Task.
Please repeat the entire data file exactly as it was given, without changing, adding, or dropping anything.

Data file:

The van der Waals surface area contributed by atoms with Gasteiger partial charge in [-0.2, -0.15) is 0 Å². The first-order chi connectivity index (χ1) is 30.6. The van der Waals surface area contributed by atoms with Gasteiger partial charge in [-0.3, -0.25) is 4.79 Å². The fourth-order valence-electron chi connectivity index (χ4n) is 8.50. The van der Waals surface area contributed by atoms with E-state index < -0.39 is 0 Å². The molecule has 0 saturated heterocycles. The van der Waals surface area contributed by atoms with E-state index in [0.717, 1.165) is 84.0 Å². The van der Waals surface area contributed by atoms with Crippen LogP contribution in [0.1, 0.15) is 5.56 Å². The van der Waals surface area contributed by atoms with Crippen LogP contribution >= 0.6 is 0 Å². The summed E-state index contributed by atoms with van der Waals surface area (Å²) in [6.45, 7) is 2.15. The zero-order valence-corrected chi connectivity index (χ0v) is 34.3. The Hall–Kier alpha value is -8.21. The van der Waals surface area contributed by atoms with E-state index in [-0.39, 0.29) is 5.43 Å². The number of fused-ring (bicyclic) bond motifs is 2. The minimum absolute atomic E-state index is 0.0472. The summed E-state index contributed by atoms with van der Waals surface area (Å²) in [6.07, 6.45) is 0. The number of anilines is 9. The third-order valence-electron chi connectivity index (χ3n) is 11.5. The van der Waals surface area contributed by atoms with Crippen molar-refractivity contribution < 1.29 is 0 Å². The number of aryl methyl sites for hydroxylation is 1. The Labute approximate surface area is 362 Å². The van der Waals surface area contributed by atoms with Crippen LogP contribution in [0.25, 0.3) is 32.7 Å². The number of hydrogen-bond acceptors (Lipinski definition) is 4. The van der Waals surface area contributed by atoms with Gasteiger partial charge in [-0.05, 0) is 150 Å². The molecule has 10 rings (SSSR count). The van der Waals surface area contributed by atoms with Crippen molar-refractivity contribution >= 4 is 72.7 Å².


The van der Waals surface area contributed by atoms with Gasteiger partial charge in [-0.2, -0.15) is 0 Å². The first-order chi connectivity index (χ1) is 30.6. The van der Waals surface area contributed by atoms with Gasteiger partial charge in [-0.3, -0.25) is 4.79 Å². The fourth-order valence-electron chi connectivity index (χ4n) is 8.50. The van der Waals surface area contributed by atoms with E-state index < -0.39 is 0 Å². The molecule has 0 saturated heterocycles. The van der Waals surface area contributed by atoms with E-state index in [0.717, 1.165) is 84.0 Å². The van der Waals surface area contributed by atoms with Crippen LogP contribution in [0.1, 0.15) is 5.56 Å². The van der Waals surface area contributed by atoms with Crippen LogP contribution >= 0.6 is 0 Å². The summed E-state index contributed by atoms with van der Waals surface area (Å²) in [6.45, 7) is 2.15. The zero-order valence-corrected chi connectivity index (χ0v) is 34.3. The Hall–Kier alpha value is -8.21. The van der Waals surface area contributed by atoms with E-state index in [-0.39, 0.29) is 5.43 Å². The number of fused-ring (bicyclic) bond motifs is 2. The minimum absolute atomic E-state index is 0.0472. The summed E-state index contributed by atoms with van der Waals surface area (Å²) in [6.07, 6.45) is 0. The number of anilines is 9. The third-order valence-electron chi connectivity index (χ3n) is 11.5. The van der Waals surface area contributed by atoms with Crippen molar-refractivity contribution < 1.29 is 0 Å². The number of aryl methyl sites for hydroxylation is 1. The Labute approximate surface area is 362 Å². The van der Waals surface area contributed by atoms with Crippen LogP contribution in [0.25, 0.3) is 32.7 Å². The number of hydrogen-bond acceptors (Lipinski definition) is 4. The van der Waals surface area contributed by atoms with Gasteiger partial charge in [-0.05, 0) is 150 Å². The molecule has 10 rings (SSSR count). The van der Waals surface area contributed by atoms with Crippen molar-refractivity contribution >= 4 is 72.7 Å².